If you read my column, you may have noticed that I'm fond of bars that don't have a particular catch or gimmick. I generally prefer the atmosphere of a bar to be a function of its drink selection, bar staff, and patrons, with the decor simply tying everything together into one cohesive environment. Being a fan of spectacle, however, I find that I frequently enjoy bars that go in the complete opposite direction, heavy on themes and motifs.
This is what brought me to Beak's Old Florida.
Beak's, as the name suggests, aims to recreate a bit of Florida retro-kitsch, despite the fact that the bar and restaurant is only about 3 1/2 years old. The irony doesn't seem to be lost on the owners of Beak's, where the motto has been "same as it ever was" since the bar opened. To simulate the history of a bar that stretches deep into Florida's past, Beak's has opted for an eye-popping array of strange and unique retro decorations in every corner of the establishment, from the walls to the table tops.
The decorations not only help set the mood of the place, they define it. In a bar with less substance, it would seem artificial and distracting; in the case of Beak's, the decoration is deliberately tongue-in-cheek. Fortunately, Beak's has the chops to back up the excess of the decor. The bar is exceptionally well-stocked, attempting to please beer, liquor, and wine drinkers alike. You'll find everything from premium craft beers to fine French wine and classic single malt Scotch. Beak's is equal parts restaurant and bar; however, the latter is emphasized by a small sign by the front door — you must be 21 to enter.
I arrived with a small party, which was fortunate because it gave me the ability to sample a variety of drinks on the menu without completely forgetting why I was there. First up was the house's take on the classic mojito, upgrading it with orange juice and muddled fruit. We then sampled the St. Pete Sunrise Martini, which is, of course, not a martini at all but rather a sort of layered tequila cocktail in a stemless cocktail glass. Very tropical and tasty. I couldn't resist trying the Perky Monkey, which is a blend of energy-infused peach and banana vodkas with pineapple juice and club soda. You can't take yourself seriously while drinking something this fruity, but it packed a surprising punch.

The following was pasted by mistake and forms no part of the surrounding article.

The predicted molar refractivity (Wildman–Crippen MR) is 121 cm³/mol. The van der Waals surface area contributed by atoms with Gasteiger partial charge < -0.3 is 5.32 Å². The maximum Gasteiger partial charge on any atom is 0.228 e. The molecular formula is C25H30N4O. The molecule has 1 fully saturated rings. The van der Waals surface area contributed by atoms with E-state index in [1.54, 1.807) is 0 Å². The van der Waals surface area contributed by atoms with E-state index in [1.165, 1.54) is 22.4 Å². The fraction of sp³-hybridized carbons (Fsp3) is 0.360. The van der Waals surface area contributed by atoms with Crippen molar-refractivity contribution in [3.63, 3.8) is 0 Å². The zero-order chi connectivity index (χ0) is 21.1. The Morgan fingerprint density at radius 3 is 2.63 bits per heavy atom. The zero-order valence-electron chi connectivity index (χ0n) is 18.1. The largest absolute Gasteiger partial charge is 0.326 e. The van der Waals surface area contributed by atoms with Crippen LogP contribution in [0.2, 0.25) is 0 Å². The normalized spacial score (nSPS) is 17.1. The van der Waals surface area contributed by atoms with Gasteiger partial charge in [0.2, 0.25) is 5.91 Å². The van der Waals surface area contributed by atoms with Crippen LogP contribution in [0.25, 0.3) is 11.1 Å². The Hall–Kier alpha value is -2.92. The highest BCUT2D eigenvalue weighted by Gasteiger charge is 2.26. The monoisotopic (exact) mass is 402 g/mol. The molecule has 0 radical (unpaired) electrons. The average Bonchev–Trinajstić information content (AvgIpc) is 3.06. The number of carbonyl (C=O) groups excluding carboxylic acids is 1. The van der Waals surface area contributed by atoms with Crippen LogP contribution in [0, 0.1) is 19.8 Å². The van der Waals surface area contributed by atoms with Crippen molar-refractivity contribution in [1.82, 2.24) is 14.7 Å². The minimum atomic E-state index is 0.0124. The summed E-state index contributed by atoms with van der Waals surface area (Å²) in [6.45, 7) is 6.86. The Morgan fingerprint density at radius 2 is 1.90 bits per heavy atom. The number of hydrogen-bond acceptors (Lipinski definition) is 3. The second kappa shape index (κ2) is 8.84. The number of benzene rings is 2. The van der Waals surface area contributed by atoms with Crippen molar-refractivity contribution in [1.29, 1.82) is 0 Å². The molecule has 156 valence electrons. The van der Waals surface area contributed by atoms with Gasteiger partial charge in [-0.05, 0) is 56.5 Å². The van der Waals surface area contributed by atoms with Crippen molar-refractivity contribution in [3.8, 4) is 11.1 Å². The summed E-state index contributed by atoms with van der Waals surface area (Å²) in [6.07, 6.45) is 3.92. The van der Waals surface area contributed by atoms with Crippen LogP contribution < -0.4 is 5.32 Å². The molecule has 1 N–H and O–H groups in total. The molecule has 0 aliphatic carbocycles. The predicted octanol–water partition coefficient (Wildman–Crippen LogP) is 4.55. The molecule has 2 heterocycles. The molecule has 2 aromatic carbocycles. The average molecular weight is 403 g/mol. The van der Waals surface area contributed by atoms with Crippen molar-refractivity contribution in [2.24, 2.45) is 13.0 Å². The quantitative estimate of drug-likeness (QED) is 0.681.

Beer enthusiasts will find much to like, with a variety of styles offered, mainly in the domestic microbrew categories. Blends of two drafts are also available, such as the "Arf & Arf," which combines Stone's Arrogant Bastard ale with Oskar Blues' Mama's Little Yella Pils. Fans of hoppy beers have already stopped reading after seeing that Arrogant Bastard is available on draft and are now en route to Beak's.
This place practically demands that you have fun. Everything, from old toys and knick-knacks displayed underneath the glass surface of the patio tables to a very well-stocked board game selection indoors, hints at a good time in a lighthearted, old Florida that is usually only found in tourist traps and the trinkets sold at them. In fact, Beak's feels like a place designed by someone who has never been to Florida, imagining what Florida is like — a sort of wild caricature of the real thing.